Muslim Undergraduate Women: A Phenomenological Inquiry into the Lived- Experience of Identity Development.

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Title: Muslim Undergraduate Women: A Phenomenological Inquiry into the Lived- Experience of Identity Development.
Author: Cerbo, Toni
Advisors: Alyssa N. Bryant, Committee Member
Audrey J. Jaeger, Committee Member
Lance D. Fusarelli, Committee Member
Joy Gaston Gayles, Committee Chair
Abstract: Through the analysis of qualitative data, this exploratory phenomenological study investigated the lived college experiences of late adolescent Muslim women to gain an understanding of how they negotiate cross-cultural interactions and develop, understand, assert, and maintain personal and social identities. The research draws on data gathered from two semi-structured interviews with seven female Muslim undergraduates attending a public institution in the Southeastern United States. The interviews were supplemented by two identity maps (self-pictorial representations) and document analysis related to the campus community, social climate of the United States, and Muslim culture. Using symbolic interactionism and the multiple dimensions of identity model as a conceptual framework, this study provides rich descriptions of their identity negotiation, interpersonal interactions, and sense of belonging within a changing psychological, social and historical context. A first step towards understanding this student population, the findings confirm and add new dimensions to existing research on identity development by detailing how female Muslim students construct identity within different oppressed social statuses. Based on student perceptions, the findings of this phenomenological study suggest (1) exploration and commitment to personal beliefs, values, and goals are important elements of identity development, (2) one identity is inefficient for describing female Muslims as multiple aspects of their identity cannot be understood in isolation, and (3) students use a religious interpretative lens to make meaning of self, their interactions with others, and group membership. Results show more similarities among the participants than differences when it came to their reflections on the nature of social interactions and the multiple aspects of their identity, specifically ethnicity, gender and religion. From the students’ perspectives, the findings affirm the identity development and symbolic interactionism literature while partially contradicting the multiple dimensions of identity model. Based on the findings, the author recommends that higher education professionals pay attention to the complex and shifting identity negotiations of this population and consider holistic student development to intentionally foster awareness and sensitivity to others; safe, inclusive campus environments; and preparedness for engagement with a pluralistic society.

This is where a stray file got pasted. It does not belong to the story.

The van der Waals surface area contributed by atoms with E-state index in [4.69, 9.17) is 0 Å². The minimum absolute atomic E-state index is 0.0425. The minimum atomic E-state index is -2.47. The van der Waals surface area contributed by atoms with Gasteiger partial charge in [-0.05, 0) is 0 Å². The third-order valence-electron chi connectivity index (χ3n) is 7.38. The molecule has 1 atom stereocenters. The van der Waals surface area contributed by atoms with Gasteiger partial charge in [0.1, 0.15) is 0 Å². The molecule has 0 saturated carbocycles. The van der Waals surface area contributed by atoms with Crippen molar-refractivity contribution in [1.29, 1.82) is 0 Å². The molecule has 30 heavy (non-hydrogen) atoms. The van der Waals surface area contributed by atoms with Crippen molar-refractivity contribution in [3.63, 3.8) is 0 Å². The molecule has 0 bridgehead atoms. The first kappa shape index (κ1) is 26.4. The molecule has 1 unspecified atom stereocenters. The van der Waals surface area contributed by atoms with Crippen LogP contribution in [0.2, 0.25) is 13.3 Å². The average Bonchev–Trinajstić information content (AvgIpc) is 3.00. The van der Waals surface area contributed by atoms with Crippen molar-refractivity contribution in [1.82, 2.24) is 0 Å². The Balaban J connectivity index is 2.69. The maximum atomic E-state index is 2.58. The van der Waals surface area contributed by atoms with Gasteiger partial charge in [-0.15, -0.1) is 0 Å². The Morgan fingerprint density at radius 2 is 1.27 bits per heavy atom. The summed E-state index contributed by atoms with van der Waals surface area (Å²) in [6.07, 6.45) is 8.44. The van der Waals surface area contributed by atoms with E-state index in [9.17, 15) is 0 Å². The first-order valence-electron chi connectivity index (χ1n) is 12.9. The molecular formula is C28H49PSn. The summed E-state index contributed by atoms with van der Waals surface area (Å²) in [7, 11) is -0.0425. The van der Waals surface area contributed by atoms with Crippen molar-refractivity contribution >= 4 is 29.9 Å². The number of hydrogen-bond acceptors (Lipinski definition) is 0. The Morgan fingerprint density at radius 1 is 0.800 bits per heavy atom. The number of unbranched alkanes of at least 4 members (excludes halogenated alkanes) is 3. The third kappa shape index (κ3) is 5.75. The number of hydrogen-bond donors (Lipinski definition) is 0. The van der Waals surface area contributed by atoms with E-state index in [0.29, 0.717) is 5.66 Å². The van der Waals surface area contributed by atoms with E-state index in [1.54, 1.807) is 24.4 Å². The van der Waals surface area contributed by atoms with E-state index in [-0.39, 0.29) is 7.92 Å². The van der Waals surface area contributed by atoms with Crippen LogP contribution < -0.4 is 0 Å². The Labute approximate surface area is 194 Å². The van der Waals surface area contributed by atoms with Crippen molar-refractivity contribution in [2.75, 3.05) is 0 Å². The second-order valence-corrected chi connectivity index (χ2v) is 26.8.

Date: 2010-04-28
Degree: EdD
Discipline: Higher Education Administration
URI: http://www.lib.ncsu.edu/resolver/1840.16/6232


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